Risk of Pancreatitis with Incretin-based Therapies

Article

In an April 2014 study published in Diabetologia, researchers in Germany reviewed phase 3 clinical trial data from all pharmaceutical companies that produced GLP-1 receptor agonists and DPP-4 inhibitors.

What are the true risks of pancreatitis when using glucagon-like peptide 1 (GLP-1) receptor agonists and dipeptidyl-peptidase 4 (DPP-4) inhibitors, also known as incretin-based therapies? Isolated reports have suggested these therapies increase a patient’s risk of pancreatitis, but the relatively small number of cases in phase 2 and 3 clinical trials has made a true determination difficult.

Retrospective reviews of health insurance claims or adverse event reports have yielded controversial results due to methodological uncertainties. Additionally, the very low incidence of pancreatitis makes it difficult to determine the effects of incretin-based therapies via individual prospective trials.

In an April 2014 study published in Diabetologia, researchers in Germany reviewed phase 3 clinical trial data from all pharmaceutical companies that produced GLP-1 receptor agonists and DPP-4 inhibitors. The investigators used pooled data to increase the statistical power, which created a more accurate analysis, and they analyzed the incretin-based therapy data against comparator therapies, as well as GLP-1 therapies against DPP-4 therapies. The data was further analyzed against 2 saxagliptin endpoint trials, EXAMINE and SAVOR-TIMI.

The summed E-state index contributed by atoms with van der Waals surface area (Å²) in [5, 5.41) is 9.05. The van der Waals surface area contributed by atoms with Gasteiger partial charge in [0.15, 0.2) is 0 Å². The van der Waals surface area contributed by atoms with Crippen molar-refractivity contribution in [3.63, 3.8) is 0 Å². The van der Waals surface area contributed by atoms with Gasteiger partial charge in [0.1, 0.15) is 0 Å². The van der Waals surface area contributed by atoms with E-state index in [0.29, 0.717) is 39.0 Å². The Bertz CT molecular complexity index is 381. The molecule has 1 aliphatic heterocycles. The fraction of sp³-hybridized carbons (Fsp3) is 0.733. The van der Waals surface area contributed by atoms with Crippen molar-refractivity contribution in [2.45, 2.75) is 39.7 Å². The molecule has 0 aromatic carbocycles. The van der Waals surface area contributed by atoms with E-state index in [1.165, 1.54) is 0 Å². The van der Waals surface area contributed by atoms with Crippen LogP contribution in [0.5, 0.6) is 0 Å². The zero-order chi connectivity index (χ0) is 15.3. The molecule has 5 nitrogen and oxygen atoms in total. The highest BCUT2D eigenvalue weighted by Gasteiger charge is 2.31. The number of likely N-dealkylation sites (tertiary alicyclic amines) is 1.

The analysis revealed 38 cases of pancreatitis associated with 17,775 patient-years exposure (PYO) of GLP-1 agonist treatment. For DPP-4 inhibitors, the researchers found 23 cases of pancreatitis reported with 24,196 PYO and 34 cases of pancreatitis reported from the 2 endpoint trials.

The authors of the study concluded there were no significant differences in terms of pancreatitis incidence between incretin-based drugs and their comparators. They cautioned that even with the pooled data from all pharmaceutical companies, the number of pancreatitis events was still relatively small. In their opinion, the relatively small sample size neither proved nor disapproved an association between incretin-based therapies and pancreatitis.

Nevertheless, the data indicated a non-significant trend toward a slightly elevated risk of pancreatitis with GLP-1 agonists. For the DPP-4 inhibitors, no consistent trend from the clinical trials was noted by the study; however, the authors cautioned the available data was inconclusive.

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